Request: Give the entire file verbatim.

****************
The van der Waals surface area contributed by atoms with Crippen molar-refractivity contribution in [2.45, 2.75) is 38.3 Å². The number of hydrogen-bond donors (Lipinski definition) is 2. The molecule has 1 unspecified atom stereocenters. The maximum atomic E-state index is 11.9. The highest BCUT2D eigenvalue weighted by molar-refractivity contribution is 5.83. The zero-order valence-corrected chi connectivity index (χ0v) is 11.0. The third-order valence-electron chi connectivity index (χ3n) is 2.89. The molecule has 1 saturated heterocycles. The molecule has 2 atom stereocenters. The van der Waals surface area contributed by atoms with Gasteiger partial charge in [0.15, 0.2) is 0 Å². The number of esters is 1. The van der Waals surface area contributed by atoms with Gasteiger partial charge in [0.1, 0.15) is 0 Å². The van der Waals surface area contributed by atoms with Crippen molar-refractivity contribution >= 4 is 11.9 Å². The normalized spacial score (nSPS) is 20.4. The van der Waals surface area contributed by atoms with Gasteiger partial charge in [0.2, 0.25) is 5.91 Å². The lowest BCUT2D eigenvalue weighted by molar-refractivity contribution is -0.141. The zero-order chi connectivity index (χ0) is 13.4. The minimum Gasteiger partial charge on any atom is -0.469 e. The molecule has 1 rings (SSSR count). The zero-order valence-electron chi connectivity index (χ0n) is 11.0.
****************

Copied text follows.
The van der Waals surface area contributed by atoms with Crippen molar-refractivity contribution in [2.45, 2.75) is 38.3 Å². The number of hydrogen-bond donors (Lipinski definition) is 2. The molecule has 1 unspecified atom stereocenters. The maximum atomic E-state index is 11.9. The highest BCUT2D eigenvalue weighted by molar-refractivity contribution is 5.83. The zero-order valence-corrected chi connectivity index (χ0v) is 11.0. The third-order valence-electron chi connectivity index (χ3n) is 2.89. The molecule has 1 saturated heterocycles. The molecule has 2 atom stereocenters. The van der Waals surface area contributed by atoms with Gasteiger partial charge in [0.15, 0.2) is 0 Å². The number of esters is 1. The van der Waals surface area contributed by atoms with Gasteiger partial charge in [0.1, 0.15) is 0 Å². The van der Waals surface area contributed by atoms with Crippen molar-refractivity contribution >= 4 is 11.9 Å². The normalized spacial score (nSPS) is 20.4. The van der Waals surface area contributed by atoms with Gasteiger partial charge in [0.2, 0.25) is 5.91 Å². The lowest BCUT2D eigenvalue weighted by molar-refractivity contribution is -0.141. The zero-order chi connectivity index (χ0) is 13.4. The minimum Gasteiger partial charge on any atom is -0.469 e. The molecule has 1 rings (SSSR count). The zero-order valence-electron chi connectivity index (χ0n) is 11.0.